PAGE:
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Image courtesy of Australian Government,  Black Swan/After Port Jackson Painters. Anna Glynn, 2016, Ink and pencil on Arches paper, 65x102cm

The United Nations General Assembly has declared 2019 the International Year of Indigenous Languages (IY2019) to raise awareness of the crucial role languages play in people’s daily lives.

In Australia, of the estimated original 250 Aboriginal and Torres Strait Islander languages, only around 120 are still spoken. Of these approximately 90 per cent are endangered.

IY2019 is an opportunity to continue raising awareness and taking further actions to improve preservation and promotion of Australia’s Aboriginal and Torres Strait Islander languages.

Across Australia a range of programs are in place to support Aboriginal and Torres Strait Islander languages including the Australian Government’s Indigenous Languages and Arts (ILA) program. The program supports:

  • community led language programs delivered by 22 Indigenous language centres across Australia. The centres deliver essential work to preserve, revive and maintain around 165 Aboriginal and Torres Strait Islander languages.
  • the development of a National Indigenous Languages Report (NILR).
  • a range of language projects through annual funding.

The language activities incorporate education, technology, traditional and contemporary art, dance, song, music and theatre and are among the many great projects across Australia that work to revive and celebrate Aboriginal and Torres Strait Islander languages. Projects include:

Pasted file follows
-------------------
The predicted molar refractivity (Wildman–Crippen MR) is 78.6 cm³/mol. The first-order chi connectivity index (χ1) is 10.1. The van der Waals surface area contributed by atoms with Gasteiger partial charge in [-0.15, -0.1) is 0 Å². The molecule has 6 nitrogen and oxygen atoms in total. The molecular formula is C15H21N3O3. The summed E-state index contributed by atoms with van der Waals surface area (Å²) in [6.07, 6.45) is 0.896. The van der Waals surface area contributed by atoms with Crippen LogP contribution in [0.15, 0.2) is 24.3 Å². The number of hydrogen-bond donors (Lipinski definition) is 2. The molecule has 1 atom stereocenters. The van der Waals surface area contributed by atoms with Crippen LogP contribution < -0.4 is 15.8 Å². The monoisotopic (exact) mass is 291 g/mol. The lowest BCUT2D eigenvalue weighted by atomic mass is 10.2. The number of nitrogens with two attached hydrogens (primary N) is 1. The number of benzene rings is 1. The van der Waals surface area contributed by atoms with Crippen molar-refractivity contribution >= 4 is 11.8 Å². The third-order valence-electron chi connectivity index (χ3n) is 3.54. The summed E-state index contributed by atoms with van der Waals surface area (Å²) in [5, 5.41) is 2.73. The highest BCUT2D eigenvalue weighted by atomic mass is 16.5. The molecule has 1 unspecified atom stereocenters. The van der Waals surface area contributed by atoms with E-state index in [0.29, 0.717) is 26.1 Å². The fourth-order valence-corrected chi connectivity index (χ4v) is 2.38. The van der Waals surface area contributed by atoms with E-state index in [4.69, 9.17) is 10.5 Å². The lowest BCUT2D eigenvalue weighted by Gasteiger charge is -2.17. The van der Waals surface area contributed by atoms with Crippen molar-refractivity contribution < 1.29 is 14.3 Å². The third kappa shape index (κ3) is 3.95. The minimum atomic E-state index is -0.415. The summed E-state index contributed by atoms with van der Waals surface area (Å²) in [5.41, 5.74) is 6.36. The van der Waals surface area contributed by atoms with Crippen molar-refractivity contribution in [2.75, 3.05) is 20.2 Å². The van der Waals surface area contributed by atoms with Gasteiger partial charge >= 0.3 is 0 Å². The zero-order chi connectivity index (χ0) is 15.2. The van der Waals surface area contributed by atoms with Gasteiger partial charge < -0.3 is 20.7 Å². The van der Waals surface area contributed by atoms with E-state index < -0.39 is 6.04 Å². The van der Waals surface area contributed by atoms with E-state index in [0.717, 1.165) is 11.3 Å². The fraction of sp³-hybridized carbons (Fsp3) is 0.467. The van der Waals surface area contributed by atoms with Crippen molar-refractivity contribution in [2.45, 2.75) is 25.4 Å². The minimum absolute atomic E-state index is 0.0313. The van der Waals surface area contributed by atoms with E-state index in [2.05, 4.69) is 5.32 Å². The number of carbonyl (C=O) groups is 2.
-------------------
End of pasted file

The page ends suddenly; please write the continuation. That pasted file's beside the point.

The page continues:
• a new children’s opera in the Yorta Yorta and Wuthawurrung languages featuring cheeky native animals
  • a program to support Indigenous language workers to strengthen their research skills and improve access to important language archives across the nation
  • the follow up series to the successful Bedtime Stories produced by Indigenous Community Television Limited (ICTV) that combines animation music and traditional story telling in language.

You can find out more about Australia’s contributions to IY2019 here.

UNESCO has also launched a Global Call for Research Papers within the context of the 2019 International Year of Indigenous Languages. As the deadline for submissions has been extended to 15 March 2019, researchers and practitioners from all over the world specializing in different fields and subject areas are strongly encouraged to submit in order to contribute to the preservation, revitalization and promotion of indigenous languages at the national, regional and international level.

You can find out more about the call for papers here.

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